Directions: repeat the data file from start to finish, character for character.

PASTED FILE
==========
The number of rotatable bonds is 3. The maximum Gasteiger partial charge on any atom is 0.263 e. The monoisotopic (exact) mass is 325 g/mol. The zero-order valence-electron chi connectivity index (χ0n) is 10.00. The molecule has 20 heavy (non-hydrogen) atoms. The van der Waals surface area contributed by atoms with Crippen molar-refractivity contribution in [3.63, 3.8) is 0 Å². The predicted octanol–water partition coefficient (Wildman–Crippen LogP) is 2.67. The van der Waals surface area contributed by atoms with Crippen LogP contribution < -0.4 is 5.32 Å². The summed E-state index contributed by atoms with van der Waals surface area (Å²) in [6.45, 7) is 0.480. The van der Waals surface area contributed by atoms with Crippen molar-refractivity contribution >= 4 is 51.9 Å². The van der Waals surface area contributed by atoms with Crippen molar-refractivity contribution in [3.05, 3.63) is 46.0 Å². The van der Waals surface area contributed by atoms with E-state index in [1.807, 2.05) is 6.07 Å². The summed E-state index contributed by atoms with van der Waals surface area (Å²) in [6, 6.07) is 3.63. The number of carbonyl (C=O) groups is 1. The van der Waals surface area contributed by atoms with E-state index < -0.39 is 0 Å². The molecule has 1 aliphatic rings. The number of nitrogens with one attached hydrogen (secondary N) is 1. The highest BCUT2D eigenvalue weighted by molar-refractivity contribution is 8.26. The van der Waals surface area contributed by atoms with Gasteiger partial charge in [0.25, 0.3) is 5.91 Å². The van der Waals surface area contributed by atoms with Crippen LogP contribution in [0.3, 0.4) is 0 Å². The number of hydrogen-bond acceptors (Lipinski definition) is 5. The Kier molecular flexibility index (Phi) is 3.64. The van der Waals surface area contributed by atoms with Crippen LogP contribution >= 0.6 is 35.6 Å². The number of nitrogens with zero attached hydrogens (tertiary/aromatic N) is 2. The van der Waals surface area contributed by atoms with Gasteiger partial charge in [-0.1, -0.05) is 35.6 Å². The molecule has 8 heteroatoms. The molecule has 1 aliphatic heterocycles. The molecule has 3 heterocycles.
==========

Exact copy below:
The number of rotatable bonds is 3. The maximum Gasteiger partial charge on any atom is 0.263 e. The monoisotopic (exact) mass is 325 g/mol. The zero-order valence-electron chi connectivity index (χ0n) is 10.00. The molecule has 20 heavy (non-hydrogen) atoms. The van der Waals surface area contributed by atoms with Crippen molar-refractivity contribution in [3.63, 3.8) is 0 Å². The predicted octanol–water partition coefficient (Wildman–Crippen LogP) is 2.67. The van der Waals surface area contributed by atoms with Crippen LogP contribution < -0.4 is 5.32 Å². The summed E-state index contributed by atoms with van der Waals surface area (Å²) in [6.45, 7) is 0.480. The van der Waals surface area contributed by atoms with Crippen molar-refractivity contribution >= 4 is 51.9 Å². The van der Waals surface area contributed by atoms with Crippen molar-refractivity contribution in [3.05, 3.63) is 46.0 Å². The van der Waals surface area contributed by atoms with E-state index in [1.807, 2.05) is 6.07 Å². The summed E-state index contributed by atoms with van der Waals surface area (Å²) in [6, 6.07) is 3.63. The number of carbonyl (C=O) groups is 1. The van der Waals surface area contributed by atoms with E-state index < -0.39 is 0 Å². The molecule has 1 aliphatic rings. The number of nitrogens with one attached hydrogen (secondary N) is 1. The highest BCUT2D eigenvalue weighted by molar-refractivity contribution is 8.26. The van der Waals surface area contributed by atoms with Gasteiger partial charge in [0.25, 0.3) is 5.91 Å². The van der Waals surface area contributed by atoms with Crippen LogP contribution in [0.3, 0.4) is 0 Å². The number of hydrogen-bond acceptors (Lipinski definition) is 5. The Kier molecular flexibility index (Phi) is 3.64. The van der Waals surface area contributed by atoms with Crippen LogP contribution >= 0.6 is 35.6 Å². The number of nitrogens with zero attached hydrogens (tertiary/aromatic N) is 2. The van der Waals surface area contributed by atoms with Gasteiger partial charge in [-0.1, -0.05) is 35.6 Å². The molecule has 8 heteroatoms. The molecule has 1 aliphatic heterocycles. The molecule has 3 heterocycles.